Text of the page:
Wallace and Gromit, trust and sofas
Ugh, ads. They’re just the worst, aren’t they? All they do is get in the way of you watching what you want to watch.
And yet every so often one comes along that grabs your attention.
For me, that happened recently*, and from one of the most unlikely of sources: DFS.
* It happened recently for me, but apparently this ad campaign launched in December 2019. I’m 10 months late! Thanks to streaming services like Netflix and Prime Video, I barely watch live TV any more. That must be why I’ve only just seen this!
As anyone who remembers British daytime television from a decade or two ago could tell you, DFS always seemed to have a sale on (and it was probably “ending this Sunday”). If you wanted to pick up a quality sofa at a bargain price, then time was running out!
While I’m sure they were careful to stay on the right side of the Advertising Standards Authority, their constant sales didn’t quite sit right with me, and as a result DFS is a brand I’ve never entirely trusted.
And yet now, in a DFS ad, are two beloved characters from my childhood who just emanate trust: Wallace and Gromit!
It’s the wrong trousers, Gromit!
My first experience with Wallace and Gromit was The Wrong Trousers, released in 1993. A Grand Day Out was released first but I didn’t see that one till later.
Now it’s true that I saw The Wrong Trousers at an influential time in my life (I was seven years old in 1993), and perhaps nostalgia is coming into play here, but you know what? The Wrong Trousers may just be the finest 30 minutes of television ever made. It’s so good!
To get you up to speed (as if you don’t already know who Wallace and Gromit are), Wallace is an inventor and Gromit is his trusty dog. In The Wrong Trousers, Wallace – facing money problems – takes in a lodger, a penguin.
Meanwhile, the authorities are hunting for a criminal…
The genius of The Wrong Trousers is that that’s it, character-wise. We don’t see any other characters in the 30 minutes – not even in the background – and two of those characters are mute. Only Wallace speaks, voiced by the late Peter Sallis.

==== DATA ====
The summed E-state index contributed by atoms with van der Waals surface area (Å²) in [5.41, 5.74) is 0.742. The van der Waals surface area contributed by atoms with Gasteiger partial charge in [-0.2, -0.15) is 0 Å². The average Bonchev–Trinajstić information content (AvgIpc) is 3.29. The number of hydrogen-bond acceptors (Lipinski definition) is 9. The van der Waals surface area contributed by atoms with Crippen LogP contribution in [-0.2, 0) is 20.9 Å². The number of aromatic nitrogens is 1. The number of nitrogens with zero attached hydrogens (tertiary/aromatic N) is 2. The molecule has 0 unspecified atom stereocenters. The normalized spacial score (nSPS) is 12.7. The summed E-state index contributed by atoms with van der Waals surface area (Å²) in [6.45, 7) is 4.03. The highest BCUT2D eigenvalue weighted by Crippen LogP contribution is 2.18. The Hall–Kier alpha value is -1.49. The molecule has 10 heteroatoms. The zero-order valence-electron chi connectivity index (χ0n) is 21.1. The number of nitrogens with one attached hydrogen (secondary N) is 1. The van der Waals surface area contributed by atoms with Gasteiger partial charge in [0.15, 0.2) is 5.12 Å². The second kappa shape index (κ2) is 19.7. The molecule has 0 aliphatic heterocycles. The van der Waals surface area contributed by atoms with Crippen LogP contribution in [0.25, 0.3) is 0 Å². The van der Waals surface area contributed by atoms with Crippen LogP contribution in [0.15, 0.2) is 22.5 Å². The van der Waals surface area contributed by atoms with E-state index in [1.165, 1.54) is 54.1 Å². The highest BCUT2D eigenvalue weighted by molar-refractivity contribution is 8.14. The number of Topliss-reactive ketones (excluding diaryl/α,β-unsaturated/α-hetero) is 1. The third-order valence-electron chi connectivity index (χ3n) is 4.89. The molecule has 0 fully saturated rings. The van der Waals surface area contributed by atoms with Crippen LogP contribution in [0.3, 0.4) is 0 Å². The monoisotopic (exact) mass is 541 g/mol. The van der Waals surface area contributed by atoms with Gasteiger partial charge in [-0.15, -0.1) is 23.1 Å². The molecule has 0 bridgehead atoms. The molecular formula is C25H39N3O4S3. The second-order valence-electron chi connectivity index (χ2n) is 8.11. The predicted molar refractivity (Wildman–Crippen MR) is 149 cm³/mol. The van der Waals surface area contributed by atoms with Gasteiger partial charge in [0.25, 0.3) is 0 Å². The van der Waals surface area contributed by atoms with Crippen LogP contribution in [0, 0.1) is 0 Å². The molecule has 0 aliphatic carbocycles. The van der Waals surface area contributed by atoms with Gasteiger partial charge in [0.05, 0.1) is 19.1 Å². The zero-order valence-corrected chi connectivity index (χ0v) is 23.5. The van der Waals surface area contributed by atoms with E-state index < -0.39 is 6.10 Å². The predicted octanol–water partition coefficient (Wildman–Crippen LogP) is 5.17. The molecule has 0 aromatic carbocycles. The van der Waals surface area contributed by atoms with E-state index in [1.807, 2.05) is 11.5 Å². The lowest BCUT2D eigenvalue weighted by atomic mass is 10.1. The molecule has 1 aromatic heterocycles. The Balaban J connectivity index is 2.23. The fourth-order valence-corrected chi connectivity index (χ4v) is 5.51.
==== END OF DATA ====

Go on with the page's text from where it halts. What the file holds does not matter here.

Later Wallace and Gromit instalments ramped things up with larger casts and other voice actors, but the simplicity of The Wrong Trousers is a huge part of its charm.
We’re all used to whodunits and red herrings and the shock reveal at the end, so in the finale when “Feathers McGraw” removes the glove from his head and reveals that he is in fact the penguin, Wallace’s exclamation of “Good grief! It’s you!” is priceless.
This is followed by probably the greatest scene ever created in stop-motion animation: the train sequence, with the familiar train-top tussle of many an action movie recreated, in true Wallace and Gromit style, on a model railway through a suburban British living room.
Ah, it’s just all so good! And I’ve not even mentioned the tape measure or the museum burglary, but honestly, I could talk about The Wrong Trousers all day, so I better stop now.
So, DFS use a couple of beloved children’s characters in an advert and, what? Is that supposed to be enough to reverse my natural wariness and distrust of them, cultivated by watching too much daytime TV in my student days? Do they really think that will work?
Well, guess what, yes, it totally does work! I love Wallace and Gromit so much, and any company that’s willing to pay Aardman Animation for more Wallace and Gromit is all right in my books. 😁
(Still, I’ve already got a sofa, and it’s in pretty good nick, so that won’t do them much good.)
On personal news this week, I am now reunited with my agent for children’s and YA fiction, Alice Sutherland-Hawes!
When I first signed up with Alice, she was working at the Madeleine Milburn Literary, TV & Film Agency. However, she’s now launched her own agent business, which is really exciting. It’s called ASH Literary.
Because of my contract with the Madeleine Milburn Agency, I couldn’t join her straightaway, but now everything has been sorted out and I’m back with Alice again. I even have a page on her new website: check it out!
We’re getting ready to submit my debut YA novel to publishers, so I’m going to be crossing all my fingers and toes for the next wee while.